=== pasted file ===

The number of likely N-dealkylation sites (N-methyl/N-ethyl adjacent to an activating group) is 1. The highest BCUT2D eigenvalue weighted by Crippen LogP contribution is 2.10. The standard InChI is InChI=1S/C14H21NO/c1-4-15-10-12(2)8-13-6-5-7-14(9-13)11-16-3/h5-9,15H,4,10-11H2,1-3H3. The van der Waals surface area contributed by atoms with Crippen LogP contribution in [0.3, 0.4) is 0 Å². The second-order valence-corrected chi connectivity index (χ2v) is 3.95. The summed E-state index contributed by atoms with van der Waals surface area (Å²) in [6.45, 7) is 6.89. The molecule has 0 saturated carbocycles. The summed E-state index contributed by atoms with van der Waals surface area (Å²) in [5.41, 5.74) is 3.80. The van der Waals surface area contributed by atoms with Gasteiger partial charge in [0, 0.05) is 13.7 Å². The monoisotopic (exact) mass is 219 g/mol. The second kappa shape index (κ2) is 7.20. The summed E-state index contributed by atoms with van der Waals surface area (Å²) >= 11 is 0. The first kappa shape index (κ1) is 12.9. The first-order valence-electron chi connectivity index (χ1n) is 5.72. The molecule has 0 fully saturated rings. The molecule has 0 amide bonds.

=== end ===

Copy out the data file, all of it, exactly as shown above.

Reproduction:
The number of likely N-dealkylation sites (N-methyl/N-ethyl adjacent to an activating group) is 1. The highest BCUT2D eigenvalue weighted by Crippen LogP contribution is 2.10. The standard InChI is InChI=1S/C14H21NO/c1-4-15-10-12(2)8-13-6-5-7-14(9-13)11-16-3/h5-9,15H,4,10-11H2,1-3H3. The van der Waals surface area contributed by atoms with Crippen LogP contribution in [0.3, 0.4) is 0 Å². The second-order valence-corrected chi connectivity index (χ2v) is 3.95. The summed E-state index contributed by atoms with van der Waals surface area (Å²) in [6.45, 7) is 6.89. The molecule has 0 saturated carbocycles. The summed E-state index contributed by atoms with van der Waals surface area (Å²) in [5.41, 5.74) is 3.80. The van der Waals surface area contributed by atoms with Gasteiger partial charge in [0, 0.05) is 13.7 Å². The monoisotopic (exact) mass is 219 g/mol. The second kappa shape index (κ2) is 7.20. The summed E-state index contributed by atoms with van der Waals surface area (Å²) >= 11 is 0. The first kappa shape index (κ1) is 12.9. The first-order valence-electron chi connectivity index (χ1n) is 5.72. The molecule has 0 fully saturated rings. The molecule has 0 amide bonds.